Wednesday, August 14, 2013

The Silent Mentor

Shh! (Photo credit: .Andi.)
This post was inspired by a great blog post by LaRae Quy entitled "The Many Faces of Mentorship". In that article she discusses several varied aspects of mentoring. One of her themes that I'd like to explore is that of a person who mentors you without an explicit or traditional mentoring relationship in place.

This is a bit unusual as I've always discussed mentoring in terms of meetings, conversations, questions and 2 way interactions. So I am stretching the term 'mentoring' here. However this approach can be absolutely invaluable in the right context.

Because this kind of mentoring is not centered around conversations with your targeted individual I call it silent mentoring. The silence doesn't mean that you don't speak with the person at all (although that's possible) but rather it refers to not having typical, ongoing mentoring conversations.

So what is a Silent Mentor?

A silent mentor is someone in your life you select to learn from without telling them or having a formal mentoring relationship with them. In LaRae's article she states "a mentor can be anyone you learn from". She tells the story that as a young FBI agent she learned from a seasoned co-worker who actually did not want to work with her. He even looked for ways to get her transferred to another team! Yet she gained a tremendous amount of knowledge about her field from that person.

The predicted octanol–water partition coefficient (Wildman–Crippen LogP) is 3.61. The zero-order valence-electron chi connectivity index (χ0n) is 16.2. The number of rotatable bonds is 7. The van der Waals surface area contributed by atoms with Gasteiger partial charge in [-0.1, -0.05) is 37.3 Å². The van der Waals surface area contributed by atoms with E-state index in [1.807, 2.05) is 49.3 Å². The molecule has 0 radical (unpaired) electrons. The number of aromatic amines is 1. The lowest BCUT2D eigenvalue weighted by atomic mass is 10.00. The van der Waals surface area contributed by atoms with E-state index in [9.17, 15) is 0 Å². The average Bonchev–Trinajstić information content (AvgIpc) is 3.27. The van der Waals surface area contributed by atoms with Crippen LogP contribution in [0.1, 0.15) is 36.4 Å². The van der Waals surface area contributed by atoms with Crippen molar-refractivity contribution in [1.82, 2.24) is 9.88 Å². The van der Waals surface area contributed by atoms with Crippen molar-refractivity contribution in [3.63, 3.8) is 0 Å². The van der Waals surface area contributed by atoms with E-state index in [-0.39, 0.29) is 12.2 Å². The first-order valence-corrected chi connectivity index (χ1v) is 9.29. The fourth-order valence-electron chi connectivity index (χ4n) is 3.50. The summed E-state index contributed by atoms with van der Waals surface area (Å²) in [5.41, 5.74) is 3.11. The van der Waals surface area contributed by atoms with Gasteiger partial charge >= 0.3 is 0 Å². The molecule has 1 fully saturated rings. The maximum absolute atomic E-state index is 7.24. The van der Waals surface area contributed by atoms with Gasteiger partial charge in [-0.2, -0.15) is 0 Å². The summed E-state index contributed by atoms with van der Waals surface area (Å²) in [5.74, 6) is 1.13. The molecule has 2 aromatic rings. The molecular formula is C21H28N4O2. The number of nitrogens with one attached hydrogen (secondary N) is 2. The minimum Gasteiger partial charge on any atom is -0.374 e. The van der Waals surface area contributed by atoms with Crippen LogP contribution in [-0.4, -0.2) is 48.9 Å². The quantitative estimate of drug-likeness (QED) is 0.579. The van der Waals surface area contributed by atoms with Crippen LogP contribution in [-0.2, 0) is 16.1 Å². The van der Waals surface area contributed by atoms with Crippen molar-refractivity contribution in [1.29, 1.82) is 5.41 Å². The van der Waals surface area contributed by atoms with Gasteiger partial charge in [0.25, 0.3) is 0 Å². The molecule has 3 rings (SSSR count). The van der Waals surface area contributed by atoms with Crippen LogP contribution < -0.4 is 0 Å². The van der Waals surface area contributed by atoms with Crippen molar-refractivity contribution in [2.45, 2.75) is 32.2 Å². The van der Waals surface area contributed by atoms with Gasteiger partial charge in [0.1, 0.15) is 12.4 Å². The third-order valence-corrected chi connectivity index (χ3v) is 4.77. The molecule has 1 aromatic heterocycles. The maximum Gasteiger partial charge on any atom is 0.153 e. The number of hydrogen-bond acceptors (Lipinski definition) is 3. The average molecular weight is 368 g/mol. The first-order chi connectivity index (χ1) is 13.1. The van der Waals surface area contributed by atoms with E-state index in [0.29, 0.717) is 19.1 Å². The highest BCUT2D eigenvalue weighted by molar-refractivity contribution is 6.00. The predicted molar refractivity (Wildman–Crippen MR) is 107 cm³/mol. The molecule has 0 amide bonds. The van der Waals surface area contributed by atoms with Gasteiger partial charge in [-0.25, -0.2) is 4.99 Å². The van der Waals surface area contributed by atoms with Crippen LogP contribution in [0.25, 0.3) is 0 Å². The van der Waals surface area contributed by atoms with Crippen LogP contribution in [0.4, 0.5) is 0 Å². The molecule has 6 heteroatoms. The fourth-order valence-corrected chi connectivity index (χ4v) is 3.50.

Anyone one of us can have multiple silent mentors. You just need to quietly decide for yourself the set of people you choose to learn from and model. Then observe, analyze and learn from them. You can select "negative" silent mentors too! These are people from whom you learn what not to do and how not to act. Those kinds of people are powerful teachers in their own right if you frame it that way in your mind.

I've personally had and currently still have numerous silent mentors throughout my career. For example I have several silent mentors who teach me how to be a better public speaker. By analyzing how they present I've come to incorporate their methods into my own technique. I've learned from several past managers how to deftly navigate rough political waters without asking them a single question on that topic. My best friend continues to demonstrate how to connect with and be compassionate towards others. And for every "positive" silent mentor I have about 2 "negative" ones which I won't go into here.

So whether you have a formal mentor or not I'm pretty sure you can look around at people in your life who can be your silent mentors. There's a rich set of lessons those people are providing you and they don't even know it!